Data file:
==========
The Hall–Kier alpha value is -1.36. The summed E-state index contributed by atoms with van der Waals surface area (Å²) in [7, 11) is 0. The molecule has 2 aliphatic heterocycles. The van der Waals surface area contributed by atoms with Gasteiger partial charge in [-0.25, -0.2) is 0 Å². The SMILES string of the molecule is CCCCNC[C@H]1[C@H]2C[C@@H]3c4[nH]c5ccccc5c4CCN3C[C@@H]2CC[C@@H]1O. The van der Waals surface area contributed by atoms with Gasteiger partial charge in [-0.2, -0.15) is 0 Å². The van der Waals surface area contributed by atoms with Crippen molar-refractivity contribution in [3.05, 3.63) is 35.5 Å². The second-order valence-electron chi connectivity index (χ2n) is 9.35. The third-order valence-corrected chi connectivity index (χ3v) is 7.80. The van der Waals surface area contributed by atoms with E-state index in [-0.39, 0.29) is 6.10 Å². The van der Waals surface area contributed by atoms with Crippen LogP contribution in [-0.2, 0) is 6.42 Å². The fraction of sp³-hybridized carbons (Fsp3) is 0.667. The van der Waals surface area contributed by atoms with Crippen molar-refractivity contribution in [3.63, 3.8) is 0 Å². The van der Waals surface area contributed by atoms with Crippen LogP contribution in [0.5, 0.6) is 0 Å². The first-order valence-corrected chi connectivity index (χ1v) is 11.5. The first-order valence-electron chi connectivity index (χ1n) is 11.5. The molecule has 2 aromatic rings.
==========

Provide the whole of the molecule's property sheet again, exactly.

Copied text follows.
The Hall–Kier alpha value is -1.36. The summed E-state index contributed by atoms with van der Waals surface area (Å²) in [7, 11) is 0. The molecule has 2 aliphatic heterocycles. The van der Waals surface area contributed by atoms with Gasteiger partial charge in [-0.25, -0.2) is 0 Å². The SMILES string of the molecule is CCCCNC[C@H]1[C@H]2C[C@@H]3c4[nH]c5ccccc5c4CCN3C[C@@H]2CC[C@@H]1O. The van der Waals surface area contributed by atoms with Gasteiger partial charge in [-0.2, -0.15) is 0 Å². The van der Waals surface area contributed by atoms with Crippen molar-refractivity contribution in [3.05, 3.63) is 35.5 Å². The second-order valence-electron chi connectivity index (χ2n) is 9.35. The third-order valence-corrected chi connectivity index (χ3v) is 7.80. The van der Waals surface area contributed by atoms with E-state index in [-0.39, 0.29) is 6.10 Å². The van der Waals surface area contributed by atoms with Crippen LogP contribution in [-0.2, 0) is 6.42 Å². The fraction of sp³-hybridized carbons (Fsp3) is 0.667. The van der Waals surface area contributed by atoms with Crippen molar-refractivity contribution in [3.63, 3.8) is 0 Å². The van der Waals surface area contributed by atoms with Crippen LogP contribution in [0.5, 0.6) is 0 Å². The first-order valence-corrected chi connectivity index (χ1v) is 11.5. The first-order valence-electron chi connectivity index (χ1n) is 11.5. The molecule has 2 aromatic rings.